Science Buddies' tenth grade science projects are the perfect way for tenth grade students to have fun exploring science, technology, engineering, and math (STEM). Our tenth grade projects are written and tested by scientists and are specifically created for use by students in the tenth grade. Students can choose to follow the science experiment as written or put their own spin on the project.

For a personalized list of science projects, tenth graders can use the Science Buddies Topic Selection Wizard. The wizard asks students to respond to a series of simple statements and then uses their answers to recommend age-appropriate projects that fit their interests.

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Science Fair Project Idea
Over time, viruses evolve. Their evolution is influenced by both neutral drift, the natural mutation rate of the virus, and selective pressure from the hosts' immune systems. Scientists study a virus's genomic evolution—the changes at the nucleotide and amino acid level—to better understand how the virus is spreading and the clinical implications. You can use public databases and tools to do the same type of tracking and analysis of COVID-19 that scientists around the world do. … Read more
Science Fair Project Idea
Have you ever made your own ice cream? If you have, you probably know that you need to get the ice cream mixture really cold to freeze it quickly. Ice cubes alone will not do the job, but if you add chemicals, such as salt or sugar, to the ice cubes that surround the ice cream container, the mixture gets cold enough to freeze. Why does that work? How does adding salt or sugar affect the freezing point of water? Find out with this ice-cold science project and use your results to make your own… Read more
Science Fair Project Idea
Can you imagine a glowing loaf of bread? You might not be able to make the whole loaf glow, but you can get baker's yeast to fluoresce! The way to do this is to modify the genetic information of the yeast organism. The technology that is used to do this is called genetic engineering. With genetic engineering, you can insert a fluorescent protein gene from a jellyfish into yeast cells, so they start glowing under blue light! Do this project to see for yourself! Read more
Science Fair Project Idea
The makers of sports drinks spend tens to hundreds of millions of dollars advertising their products each year. Among the benefits often featured in these ads are the beverages' high level of electrolytes, which your body loses as you sweat. In this science project, you will compare the amount of electrolytes in a sports drink with those in orange juice to find out which has more electrolytes to replenish the ones you lose as you work out or play sports. When you are finished, you might even… Read more
Science Fair Project Idea
Soap comes in many varieties and forms—from bars to bottles to boxes. The uses for soaps are just as expansive—from cleaning our hands, hair, and faces to a variety of household cleaning jobs, such as dishes or laundry. One thing all these different soaps have in common is their chemical origin; they were all made by mixing fat or oil with a strongly basic solution, such as lye. In this chemistry science project, you will carry out the chemical steps needed to transform coconut oil… Read more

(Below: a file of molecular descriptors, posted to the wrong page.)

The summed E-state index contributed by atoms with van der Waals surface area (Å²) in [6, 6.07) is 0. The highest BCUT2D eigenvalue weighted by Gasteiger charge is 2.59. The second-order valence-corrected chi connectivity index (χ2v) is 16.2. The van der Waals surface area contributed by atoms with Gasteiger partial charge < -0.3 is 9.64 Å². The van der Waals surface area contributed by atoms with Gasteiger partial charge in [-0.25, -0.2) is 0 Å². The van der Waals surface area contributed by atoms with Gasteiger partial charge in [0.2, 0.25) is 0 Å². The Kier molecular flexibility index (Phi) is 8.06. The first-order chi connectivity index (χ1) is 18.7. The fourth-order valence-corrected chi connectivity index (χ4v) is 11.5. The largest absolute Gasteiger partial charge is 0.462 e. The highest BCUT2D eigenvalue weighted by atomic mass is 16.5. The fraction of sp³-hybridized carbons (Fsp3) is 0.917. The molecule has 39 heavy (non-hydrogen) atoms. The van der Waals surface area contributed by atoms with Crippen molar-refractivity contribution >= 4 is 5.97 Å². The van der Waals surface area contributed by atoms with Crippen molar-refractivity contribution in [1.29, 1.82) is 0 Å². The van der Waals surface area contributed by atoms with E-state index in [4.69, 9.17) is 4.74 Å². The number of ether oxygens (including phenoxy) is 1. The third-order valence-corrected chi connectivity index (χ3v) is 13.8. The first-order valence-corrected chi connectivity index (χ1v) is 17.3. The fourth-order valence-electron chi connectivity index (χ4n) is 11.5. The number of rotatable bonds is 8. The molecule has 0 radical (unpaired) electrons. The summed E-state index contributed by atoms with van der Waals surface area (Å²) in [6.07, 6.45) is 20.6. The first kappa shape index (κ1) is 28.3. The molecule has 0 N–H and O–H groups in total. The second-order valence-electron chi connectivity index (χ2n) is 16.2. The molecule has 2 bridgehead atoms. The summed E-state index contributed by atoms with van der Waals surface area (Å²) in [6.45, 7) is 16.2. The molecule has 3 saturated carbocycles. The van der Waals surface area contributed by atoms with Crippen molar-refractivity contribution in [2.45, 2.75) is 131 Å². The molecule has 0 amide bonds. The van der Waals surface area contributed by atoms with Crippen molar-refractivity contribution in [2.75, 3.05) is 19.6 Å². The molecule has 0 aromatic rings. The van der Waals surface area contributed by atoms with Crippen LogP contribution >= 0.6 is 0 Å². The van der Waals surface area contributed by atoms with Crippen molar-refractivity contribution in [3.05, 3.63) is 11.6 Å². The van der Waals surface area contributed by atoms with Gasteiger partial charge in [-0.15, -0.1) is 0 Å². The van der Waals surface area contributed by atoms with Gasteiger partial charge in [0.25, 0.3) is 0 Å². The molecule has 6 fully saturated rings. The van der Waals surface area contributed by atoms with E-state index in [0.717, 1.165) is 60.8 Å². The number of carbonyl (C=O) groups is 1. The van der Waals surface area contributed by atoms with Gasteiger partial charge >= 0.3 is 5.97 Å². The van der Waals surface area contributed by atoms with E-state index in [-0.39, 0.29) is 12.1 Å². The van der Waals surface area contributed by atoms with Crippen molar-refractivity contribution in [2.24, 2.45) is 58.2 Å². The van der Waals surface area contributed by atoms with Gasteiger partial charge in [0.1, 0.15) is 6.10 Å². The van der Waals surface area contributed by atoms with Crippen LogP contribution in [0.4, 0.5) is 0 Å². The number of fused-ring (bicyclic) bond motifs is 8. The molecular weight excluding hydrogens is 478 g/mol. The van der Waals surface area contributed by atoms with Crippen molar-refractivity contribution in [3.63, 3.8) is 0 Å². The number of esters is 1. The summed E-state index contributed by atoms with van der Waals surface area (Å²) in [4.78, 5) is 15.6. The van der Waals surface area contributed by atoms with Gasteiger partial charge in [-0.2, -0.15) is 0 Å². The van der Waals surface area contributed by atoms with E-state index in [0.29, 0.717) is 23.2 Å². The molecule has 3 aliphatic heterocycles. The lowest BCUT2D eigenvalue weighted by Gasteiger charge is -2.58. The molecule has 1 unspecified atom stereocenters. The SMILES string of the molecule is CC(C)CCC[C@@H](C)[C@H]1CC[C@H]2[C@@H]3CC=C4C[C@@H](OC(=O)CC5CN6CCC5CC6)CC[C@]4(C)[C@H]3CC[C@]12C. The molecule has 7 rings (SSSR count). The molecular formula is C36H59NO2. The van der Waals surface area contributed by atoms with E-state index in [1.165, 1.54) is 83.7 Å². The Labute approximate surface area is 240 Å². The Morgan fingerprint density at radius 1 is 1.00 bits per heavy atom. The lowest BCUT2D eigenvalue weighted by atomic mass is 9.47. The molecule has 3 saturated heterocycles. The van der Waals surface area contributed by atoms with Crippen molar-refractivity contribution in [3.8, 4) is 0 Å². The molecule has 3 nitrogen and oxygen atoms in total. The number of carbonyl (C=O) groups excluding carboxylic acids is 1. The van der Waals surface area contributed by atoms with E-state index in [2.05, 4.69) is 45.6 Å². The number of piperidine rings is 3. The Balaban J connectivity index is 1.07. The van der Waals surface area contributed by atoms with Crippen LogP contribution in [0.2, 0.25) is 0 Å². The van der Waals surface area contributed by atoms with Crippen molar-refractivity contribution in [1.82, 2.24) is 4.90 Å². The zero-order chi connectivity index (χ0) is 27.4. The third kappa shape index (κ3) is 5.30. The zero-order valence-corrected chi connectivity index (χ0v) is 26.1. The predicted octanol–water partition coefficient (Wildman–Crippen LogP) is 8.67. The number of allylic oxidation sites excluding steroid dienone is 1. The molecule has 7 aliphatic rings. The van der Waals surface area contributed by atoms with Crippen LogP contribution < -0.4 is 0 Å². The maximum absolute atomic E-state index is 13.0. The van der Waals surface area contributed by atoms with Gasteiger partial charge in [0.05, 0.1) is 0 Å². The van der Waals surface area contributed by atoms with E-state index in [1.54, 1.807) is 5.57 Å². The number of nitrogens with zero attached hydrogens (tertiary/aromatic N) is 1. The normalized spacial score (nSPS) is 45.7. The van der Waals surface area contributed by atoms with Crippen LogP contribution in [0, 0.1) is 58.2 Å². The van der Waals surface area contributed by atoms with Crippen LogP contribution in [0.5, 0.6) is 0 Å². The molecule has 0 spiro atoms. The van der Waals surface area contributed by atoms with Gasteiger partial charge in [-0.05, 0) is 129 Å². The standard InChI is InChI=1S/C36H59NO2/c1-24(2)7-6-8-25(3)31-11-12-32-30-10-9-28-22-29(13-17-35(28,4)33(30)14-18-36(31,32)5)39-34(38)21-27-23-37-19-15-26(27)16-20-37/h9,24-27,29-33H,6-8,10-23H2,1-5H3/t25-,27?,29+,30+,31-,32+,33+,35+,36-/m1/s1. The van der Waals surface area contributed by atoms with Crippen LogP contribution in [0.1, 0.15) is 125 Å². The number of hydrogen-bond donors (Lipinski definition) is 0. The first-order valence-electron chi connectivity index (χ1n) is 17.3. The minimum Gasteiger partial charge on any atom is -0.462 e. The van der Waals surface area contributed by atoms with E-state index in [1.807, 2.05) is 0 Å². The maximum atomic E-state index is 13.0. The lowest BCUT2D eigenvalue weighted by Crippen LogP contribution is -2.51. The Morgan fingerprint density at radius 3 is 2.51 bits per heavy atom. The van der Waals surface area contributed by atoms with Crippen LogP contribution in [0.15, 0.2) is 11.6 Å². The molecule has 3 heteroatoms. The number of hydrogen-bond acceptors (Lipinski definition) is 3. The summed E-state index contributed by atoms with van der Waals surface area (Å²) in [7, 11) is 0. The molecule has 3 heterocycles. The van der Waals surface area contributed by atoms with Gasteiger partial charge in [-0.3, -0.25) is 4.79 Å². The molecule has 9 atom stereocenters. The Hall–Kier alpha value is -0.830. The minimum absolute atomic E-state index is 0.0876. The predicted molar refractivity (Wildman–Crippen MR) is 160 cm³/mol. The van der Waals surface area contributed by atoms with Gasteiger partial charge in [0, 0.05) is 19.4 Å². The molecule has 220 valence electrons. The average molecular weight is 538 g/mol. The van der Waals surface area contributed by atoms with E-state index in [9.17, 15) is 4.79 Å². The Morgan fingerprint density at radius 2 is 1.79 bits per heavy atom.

Science Fair Project Idea
Have you ever wondered how nutritionists know how many Calories a certain food contains? In this project you will learn a method for measuring how many Calories (how much chemical energy) is available in different types of food. You will build your own calorimeter to capture the energy released by burning a small food item, like a nut or a piece of popcorn. This project gives a new meaning to the phrase "burning calories!" Read more
Science Fair Project Idea
People have a variety of reasons to use heart rate monitors. For example, patients in a hospital might have stationary, bedside equipment monitor their heart rate and alert medical staff in case of an emergency. Somebody going for a run might wear a portable heart rate monitor to keep track of their workout intensity. Heart rate monitors are not all the same—their appearance and function will vary depending on the intended use. In this project you will design, build, and program your own… Read more
Science Fair Project Idea
Have you ever been told to avoid certain foods because they contain too much fat? Almost every food we eat has some amount of fat in it; often in an invisible form so we do not even notice. However, eating healthy does not mean getting rid of all fat in your diet. On the contrary, fat is an essential nutrient for your body! Only consuming too much of certain fat types creates problems. Are you curious about how to determine the fat content of different foods? Gather some chips, chocolate, and… Read more
Science Fair Project Idea
"Flu season" is something we deal with every winter. Cyclical or seasonal outbreaks of an infectious disease can occur for a variety of reasons, such as seasonal changes in host behavior (for example, more people staying indoors), the seasonal abundance of disease carriers (for example, mosquitos), and many others. Another factor that can play a role in cyclical outbreaks occurs when the natural immunity to a disease has a short duration. This enables each individual in the population to… Read more
Science Fair Project Idea
Which type of orange juice has the most vitamin C? In this science project, you will learn how to measure the amount of vitamin C in a solution using an iodine titration method. You will compare the amount of vitamin C in three different types of orange juice: homemade, premium not-from-concentrate, and orange juice made from frozen concentrate. Which do you think will have the most vitamin C? Read more
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Free science fair projects.